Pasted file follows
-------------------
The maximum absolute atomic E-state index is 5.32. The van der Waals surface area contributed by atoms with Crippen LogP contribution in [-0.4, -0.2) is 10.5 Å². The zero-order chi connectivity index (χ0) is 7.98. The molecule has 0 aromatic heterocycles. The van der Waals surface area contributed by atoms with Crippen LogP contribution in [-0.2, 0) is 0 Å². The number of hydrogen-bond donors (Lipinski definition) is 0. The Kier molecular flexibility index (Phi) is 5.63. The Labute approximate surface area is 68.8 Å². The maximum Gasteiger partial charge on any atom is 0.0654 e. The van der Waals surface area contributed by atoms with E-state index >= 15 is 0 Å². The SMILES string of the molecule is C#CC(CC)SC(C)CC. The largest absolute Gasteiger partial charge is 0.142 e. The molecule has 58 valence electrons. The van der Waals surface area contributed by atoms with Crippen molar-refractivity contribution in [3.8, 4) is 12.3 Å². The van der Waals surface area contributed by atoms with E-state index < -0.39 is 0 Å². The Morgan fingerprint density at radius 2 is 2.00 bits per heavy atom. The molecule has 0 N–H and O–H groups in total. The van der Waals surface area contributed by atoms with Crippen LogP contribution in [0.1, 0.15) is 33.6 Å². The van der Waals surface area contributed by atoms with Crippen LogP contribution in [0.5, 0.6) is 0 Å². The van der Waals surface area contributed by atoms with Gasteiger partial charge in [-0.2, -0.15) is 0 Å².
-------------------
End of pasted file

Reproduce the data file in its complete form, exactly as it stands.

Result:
The maximum absolute atomic E-state index is 5.32. The van der Waals surface area contributed by atoms with Crippen LogP contribution in [-0.4, -0.2) is 10.5 Å². The zero-order chi connectivity index (χ0) is 7.98. The molecule has 0 aromatic heterocycles. The van der Waals surface area contributed by atoms with Crippen LogP contribution in [-0.2, 0) is 0 Å². The number of hydrogen-bond donors (Lipinski definition) is 0. The Kier molecular flexibility index (Phi) is 5.63. The Labute approximate surface area is 68.8 Å². The maximum Gasteiger partial charge on any atom is 0.0654 e. The van der Waals surface area contributed by atoms with E-state index >= 15 is 0 Å². The SMILES string of the molecule is C#CC(CC)SC(C)CC. The largest absolute Gasteiger partial charge is 0.142 e. The molecule has 58 valence electrons. The van der Waals surface area contributed by atoms with Crippen molar-refractivity contribution in [3.8, 4) is 12.3 Å². The van der Waals surface area contributed by atoms with E-state index < -0.39 is 0 Å². The Morgan fingerprint density at radius 2 is 2.00 bits per heavy atom. The molecule has 0 N–H and O–H groups in total. The van der Waals surface area contributed by atoms with Crippen LogP contribution in [0.1, 0.15) is 33.6 Å². The van der Waals surface area contributed by atoms with Crippen LogP contribution in [0.5, 0.6) is 0 Å². The van der Waals surface area contributed by atoms with Gasteiger partial charge in [-0.2, -0.15) is 0 Å².